Linuxconf 1.9r6 (Test release)
- There was a limitation in the Complex (user) routing. It was not
possible to reroute a message to a virtual email domain on the same server.
The original algorithm only allowed for redirection to a local account or to
another mail server. This is now more general.
POP account password
- There is no easy way for a POP account user (or PPP user) to change his
own password. While there are some protocol allowing that, few client
software support them. Linuxconf now provide an interface using its
html mode to do just that. The interface support both the normal users and the
users of the virtual email domains. To access this facility, a special URL has
been defined. It is
where your_server is one potential name use to get to your server (and its
multiple virtual email domain). A good idea is to enter this URL in one the
HELP page of the server. This is a new feature. Comments are welcome on this topic.
Virtual Email domains
vdeliver had a small buglet which causes a glitch. While it was delivering
properly the messages, it was reporting a failure. Sendmail was sending back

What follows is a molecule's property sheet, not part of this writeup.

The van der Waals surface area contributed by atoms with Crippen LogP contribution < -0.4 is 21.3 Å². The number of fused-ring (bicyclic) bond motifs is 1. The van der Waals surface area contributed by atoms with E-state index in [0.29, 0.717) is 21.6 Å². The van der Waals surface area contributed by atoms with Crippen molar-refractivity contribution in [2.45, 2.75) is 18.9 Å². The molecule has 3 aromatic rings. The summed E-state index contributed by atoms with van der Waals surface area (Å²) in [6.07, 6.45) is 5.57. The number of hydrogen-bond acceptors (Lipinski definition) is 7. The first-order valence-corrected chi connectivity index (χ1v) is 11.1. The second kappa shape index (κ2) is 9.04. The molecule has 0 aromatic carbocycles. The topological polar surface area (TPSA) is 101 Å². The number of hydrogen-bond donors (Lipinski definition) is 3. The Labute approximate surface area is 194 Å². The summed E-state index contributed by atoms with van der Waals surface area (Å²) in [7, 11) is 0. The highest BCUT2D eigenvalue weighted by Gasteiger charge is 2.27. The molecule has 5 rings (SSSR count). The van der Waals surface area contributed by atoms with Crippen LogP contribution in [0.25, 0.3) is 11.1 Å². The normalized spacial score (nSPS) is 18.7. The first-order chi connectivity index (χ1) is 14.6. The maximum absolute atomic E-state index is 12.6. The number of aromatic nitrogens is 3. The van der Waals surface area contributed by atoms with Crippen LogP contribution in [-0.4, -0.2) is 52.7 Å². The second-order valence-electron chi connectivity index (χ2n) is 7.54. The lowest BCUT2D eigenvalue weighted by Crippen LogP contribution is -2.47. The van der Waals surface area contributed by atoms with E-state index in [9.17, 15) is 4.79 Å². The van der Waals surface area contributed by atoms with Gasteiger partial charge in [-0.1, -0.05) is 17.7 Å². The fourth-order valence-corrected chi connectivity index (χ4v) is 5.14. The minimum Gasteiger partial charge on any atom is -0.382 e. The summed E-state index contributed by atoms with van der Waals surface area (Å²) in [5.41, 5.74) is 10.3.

to the sender an error message about it.
Few people were having a problem with vpop3d. Some are using shadow password,
other are using normal password and now many are using PAM based
systems (such as RedHat 4.0). This is causing problem as Linuxconf's users
can't just use the binary release I am doing. While vpod3d can be compile for
normal or shadow password, unlike Linuxconf which adapt dynamically,
has to be recompiled to support one or the other.
To allow for an easier installation, vpop3d has a new option. You can pass it
one parameter which must be the path of the normal POP-3 daemon on your system
(generally /usr/sbin/ipop3d). When vpop3d detect that the default domain of
the machine is the target of the request, it will chain to the standard
daemon. If you have installed vpop3d (in /etc/inetd.conf) without argument,
then vpop3d will manage all request. Current installation are unaffected.
You can test this easily. For a machine named server.foo.com and a virtual
domain with a virtual POP server server.virtual.com, try this.
telnet server.foo.com pop-3
telnet server.virtual.com pop-3
The greeting message of vpop3d is different from the message you will get from
your standard POP daemon. This should confirm you that you have correctly
installed vpop3d to achieve this.
- More lexical tests have been added.